that kind of twisted corrupted attitude would make him look cool,
smart, streetwise, dangerous and exciting all at once. Maybe every
woman who’s ever been or ever thought of being unfaithful to her
husband is supposed to immediately like him at this point. Never
mind what the film is about. Never mind anything really. As I wrote
to Menges after reading this, I don’t know if starting a story with
Fuck me ‘till I fart shows a lack of ambition, talent or is just
a clever stab at taking a short cut to immortality. What I know
though, is that whoever came up with this great opening clearly
did not understand the Lombard character or what the screenplay
was about. And to underline the point, just in case one is left
in any doubt, very soon after that, long before they make Lombard
teach kids to kill in the name of good triumphing over evil, he
is also made to wear nicotine patches... I mean, maybe they should
have gone all the way with the hard new man waiting to burst out
routine. I don’t know, he might have been made to contemplate joining
New Labour perhaps... As a French critic wrote in a review of the
film, La connerie bien pensante... Doesn’t Lombard go to a delicatessen
and buy a toy submarine for his fish at some point?
Q: You’re not responsible for that?
Q: The fish and delicatessen...
L: The fish, yes. The toy submarine and delicatessen, no. Huh.
As if… But I’d rather not talk about the script’s ins and outs.
You better read my book if you want to get an idea of what the original
screenplay was like. It’s a much better reflection of what we gave
Scala than the film they actually ended up making.
Q: What about Daniel Auteuil's performance? The critics generally
praised his portrayal of Lombard.
L: I read Mr. Auteuil came to England several months before shooting
began to learn English in order to play the part. Of all people,
I’d have thought that he at least would have got in touch with the
original writer. There you have a Frenchman who doesn’t speak English
coming to England to learn English in order to play an English-speaking
Frenchman who lives in England written by a Frenchman who also lives
in England and does speak English and... I think I don’t want to
talk about Mr. Auteuil.
Q: Okay… So, if you are so disgusted with the film, and went so
far as to disown it, why did you keep your name on it?
L: Huh. I tell you what, why don’t we go on speaking about Mr.
Auteuil after all, eh?
Q: No. You must realise people might wonder about this. It looks
odd. One could easily jump to the conclusion that you only really
disowned the film because you were sacked. In the circumstances,
you couldn’t really blame anyone for at least wondering if that
was the case, don’t you think?
L: Yes. I read the Sunday Times piece too...
L: Look, a year or so after sacking us the way they did, having
in the meantime ignored our letters and calls and kept us in the
dark about what was happening to our project, out of the blue the
producers called to invite us back. I said no.
Q: They called you back and you said no?
L: Uh-huh. It turned out the writer they’d replaced us with had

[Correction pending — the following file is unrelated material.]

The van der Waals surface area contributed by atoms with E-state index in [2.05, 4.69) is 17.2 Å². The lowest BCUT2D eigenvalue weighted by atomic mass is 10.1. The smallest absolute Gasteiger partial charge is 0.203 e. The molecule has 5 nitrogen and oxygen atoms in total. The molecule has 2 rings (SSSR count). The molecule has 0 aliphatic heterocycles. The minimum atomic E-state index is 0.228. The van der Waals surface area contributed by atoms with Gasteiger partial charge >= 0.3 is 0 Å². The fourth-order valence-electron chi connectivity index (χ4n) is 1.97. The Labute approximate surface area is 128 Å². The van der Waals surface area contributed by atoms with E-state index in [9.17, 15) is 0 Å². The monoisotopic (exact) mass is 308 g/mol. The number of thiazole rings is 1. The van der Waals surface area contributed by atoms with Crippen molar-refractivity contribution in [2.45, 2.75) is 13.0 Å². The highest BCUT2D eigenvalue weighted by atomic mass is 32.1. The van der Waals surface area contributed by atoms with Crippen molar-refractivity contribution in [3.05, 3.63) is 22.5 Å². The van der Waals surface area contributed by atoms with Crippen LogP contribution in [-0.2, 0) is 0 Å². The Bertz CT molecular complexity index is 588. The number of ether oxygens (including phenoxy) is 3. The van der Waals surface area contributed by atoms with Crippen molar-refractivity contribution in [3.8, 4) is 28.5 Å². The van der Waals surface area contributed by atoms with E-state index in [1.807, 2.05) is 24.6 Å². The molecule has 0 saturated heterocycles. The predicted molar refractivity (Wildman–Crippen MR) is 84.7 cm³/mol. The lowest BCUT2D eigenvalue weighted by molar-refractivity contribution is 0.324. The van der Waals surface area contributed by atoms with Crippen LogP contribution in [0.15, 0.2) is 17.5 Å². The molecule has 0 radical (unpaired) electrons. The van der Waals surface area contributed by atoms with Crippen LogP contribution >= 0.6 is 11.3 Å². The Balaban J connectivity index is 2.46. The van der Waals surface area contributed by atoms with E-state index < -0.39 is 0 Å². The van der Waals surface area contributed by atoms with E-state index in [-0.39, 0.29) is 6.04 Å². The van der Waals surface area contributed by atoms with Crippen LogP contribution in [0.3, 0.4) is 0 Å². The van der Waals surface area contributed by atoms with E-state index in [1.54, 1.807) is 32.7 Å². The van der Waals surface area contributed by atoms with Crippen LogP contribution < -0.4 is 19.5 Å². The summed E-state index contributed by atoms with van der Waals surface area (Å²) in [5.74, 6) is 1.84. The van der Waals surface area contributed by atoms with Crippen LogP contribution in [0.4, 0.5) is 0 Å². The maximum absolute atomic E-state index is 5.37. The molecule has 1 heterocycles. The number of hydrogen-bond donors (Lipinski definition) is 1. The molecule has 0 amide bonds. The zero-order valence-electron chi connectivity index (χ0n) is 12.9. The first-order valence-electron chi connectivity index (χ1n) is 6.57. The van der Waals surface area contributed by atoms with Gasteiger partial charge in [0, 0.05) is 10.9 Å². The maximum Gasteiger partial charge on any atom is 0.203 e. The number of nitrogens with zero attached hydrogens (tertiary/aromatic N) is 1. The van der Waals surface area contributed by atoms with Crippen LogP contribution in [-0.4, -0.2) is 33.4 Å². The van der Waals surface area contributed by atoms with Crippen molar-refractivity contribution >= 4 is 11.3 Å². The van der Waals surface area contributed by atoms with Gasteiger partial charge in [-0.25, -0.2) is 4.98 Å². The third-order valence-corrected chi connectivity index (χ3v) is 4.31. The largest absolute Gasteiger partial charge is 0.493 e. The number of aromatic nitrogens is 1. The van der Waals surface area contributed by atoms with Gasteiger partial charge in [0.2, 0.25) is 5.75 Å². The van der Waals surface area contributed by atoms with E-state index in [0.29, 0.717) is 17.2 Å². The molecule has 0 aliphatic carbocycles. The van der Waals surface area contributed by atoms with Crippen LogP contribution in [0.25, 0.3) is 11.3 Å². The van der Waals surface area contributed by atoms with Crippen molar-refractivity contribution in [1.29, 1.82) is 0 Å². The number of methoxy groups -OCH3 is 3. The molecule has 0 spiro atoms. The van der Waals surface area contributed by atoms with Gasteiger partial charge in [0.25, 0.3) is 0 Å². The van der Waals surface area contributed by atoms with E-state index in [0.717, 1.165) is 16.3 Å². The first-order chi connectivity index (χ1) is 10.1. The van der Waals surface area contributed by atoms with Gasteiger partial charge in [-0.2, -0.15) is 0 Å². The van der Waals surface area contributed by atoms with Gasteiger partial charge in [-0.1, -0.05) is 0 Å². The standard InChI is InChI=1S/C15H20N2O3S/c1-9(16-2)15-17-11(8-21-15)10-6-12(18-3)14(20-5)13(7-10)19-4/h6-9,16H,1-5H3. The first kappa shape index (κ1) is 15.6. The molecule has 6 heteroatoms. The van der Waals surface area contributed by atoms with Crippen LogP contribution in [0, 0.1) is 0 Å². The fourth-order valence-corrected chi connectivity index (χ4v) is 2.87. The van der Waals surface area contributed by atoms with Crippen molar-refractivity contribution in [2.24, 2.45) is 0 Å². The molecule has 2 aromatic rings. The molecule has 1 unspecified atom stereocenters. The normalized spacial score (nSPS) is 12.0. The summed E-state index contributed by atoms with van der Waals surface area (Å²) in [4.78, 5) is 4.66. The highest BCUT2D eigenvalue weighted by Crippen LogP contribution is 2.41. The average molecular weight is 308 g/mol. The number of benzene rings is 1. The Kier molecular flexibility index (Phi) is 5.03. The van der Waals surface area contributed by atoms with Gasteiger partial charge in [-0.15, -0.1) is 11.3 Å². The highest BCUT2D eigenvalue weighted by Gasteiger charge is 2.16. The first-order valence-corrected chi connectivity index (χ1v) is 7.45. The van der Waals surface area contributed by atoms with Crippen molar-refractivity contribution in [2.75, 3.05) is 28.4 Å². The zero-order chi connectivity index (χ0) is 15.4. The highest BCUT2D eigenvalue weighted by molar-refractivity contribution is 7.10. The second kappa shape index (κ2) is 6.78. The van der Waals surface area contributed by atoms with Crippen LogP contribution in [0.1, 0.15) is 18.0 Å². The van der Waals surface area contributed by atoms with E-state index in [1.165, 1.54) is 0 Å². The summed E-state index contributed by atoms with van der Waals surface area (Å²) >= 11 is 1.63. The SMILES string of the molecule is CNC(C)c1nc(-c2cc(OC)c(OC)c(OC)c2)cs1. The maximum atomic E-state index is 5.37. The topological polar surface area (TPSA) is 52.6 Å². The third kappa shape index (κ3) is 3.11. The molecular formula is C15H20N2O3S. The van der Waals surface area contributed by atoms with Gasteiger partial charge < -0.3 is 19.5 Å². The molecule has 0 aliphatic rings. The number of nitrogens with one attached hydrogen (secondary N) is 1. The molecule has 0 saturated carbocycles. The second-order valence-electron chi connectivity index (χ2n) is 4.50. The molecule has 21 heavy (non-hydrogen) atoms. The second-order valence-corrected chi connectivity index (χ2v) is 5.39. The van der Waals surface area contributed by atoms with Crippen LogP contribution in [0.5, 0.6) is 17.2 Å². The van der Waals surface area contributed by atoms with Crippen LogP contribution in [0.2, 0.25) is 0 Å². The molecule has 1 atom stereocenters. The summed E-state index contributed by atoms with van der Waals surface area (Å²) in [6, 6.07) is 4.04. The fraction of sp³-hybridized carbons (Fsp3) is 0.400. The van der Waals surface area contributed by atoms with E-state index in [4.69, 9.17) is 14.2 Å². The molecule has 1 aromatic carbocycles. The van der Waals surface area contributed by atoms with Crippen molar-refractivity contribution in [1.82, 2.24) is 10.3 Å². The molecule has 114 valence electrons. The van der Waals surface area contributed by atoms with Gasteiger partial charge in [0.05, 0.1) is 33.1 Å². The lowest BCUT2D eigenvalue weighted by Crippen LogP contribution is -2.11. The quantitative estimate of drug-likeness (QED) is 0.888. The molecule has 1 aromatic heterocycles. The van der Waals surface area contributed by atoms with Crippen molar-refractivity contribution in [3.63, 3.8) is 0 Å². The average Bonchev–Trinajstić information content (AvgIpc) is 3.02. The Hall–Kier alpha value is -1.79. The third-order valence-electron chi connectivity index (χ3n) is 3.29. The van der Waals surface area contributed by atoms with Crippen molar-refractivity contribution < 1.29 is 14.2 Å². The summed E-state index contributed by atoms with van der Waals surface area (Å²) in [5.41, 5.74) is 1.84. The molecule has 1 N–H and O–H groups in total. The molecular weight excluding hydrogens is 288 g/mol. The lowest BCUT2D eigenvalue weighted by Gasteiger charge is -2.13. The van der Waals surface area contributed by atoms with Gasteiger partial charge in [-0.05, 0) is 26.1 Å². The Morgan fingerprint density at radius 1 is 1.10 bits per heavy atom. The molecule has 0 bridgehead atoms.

just either jumped or been given the push after concocting 6 or
7 drafts based on ours. The point is that I’m not upset and I did
not disown my work because I got the sack. I wish. And at that point
in time, since I had no way yet of knowing what they’d done or would
do to my work, I most definitely wasn’t yet thinking of disowning
the film. But I was indeed very upset about the way these people
had seen fit to get rid of us in the first place. Yes, sir. Angry.
Absolutely. And I still am today. I don’t know about you, but I
don’t know many people who enjoy being lied to and betrayed. Or
being treated with open contempt. Even writers.
Q: I don’t understand. If you cared about your screenplay, why didn’t
you go back to work on it when they gave you another chance to do
L: By then, I had no reason to trust those people. If they wanted
me back after what had happened, they should have tried to entice
me to return, indicated that things were going to be different this
time round. Or apologised even, you know? Like shown a little courtesy
perhaps. But no. They’d kicked the dog away, now needed it again,
whistled for it and I guess expected it to hurry back panting, tail
wagging and ever so grateful. Only, this dog wanted a bone. Some
kind of enticement. It goes like this. It’s one thing to allow someone
into your house only to find out that once in there alone with you
they try to rob you; it’s another altogether to let them in a second
time round on nothing but trust. As it happened, it’s questionable
whether their invitation was for real. There most definitely was
no apology or attempt to entice us. It was almost as if we were
supposed to have learnt our lesson and could now be openly told
what to do. Basically, we were told that the price to pay for coming
back was to agree to take on board some of the now departed writer’s
ideas, and, more significantly, for better or for worse, to wrap
up the story within the magic 120 pages. No, sorry, by then I think
it was 110 pages. This was unacceptable, not to say humiliating.
It also amounted to reducing writing and the sharing of ideas to
making sardine cans. By then, since it also turned out that they’d
secured their stars and most of the budget on the basis of our last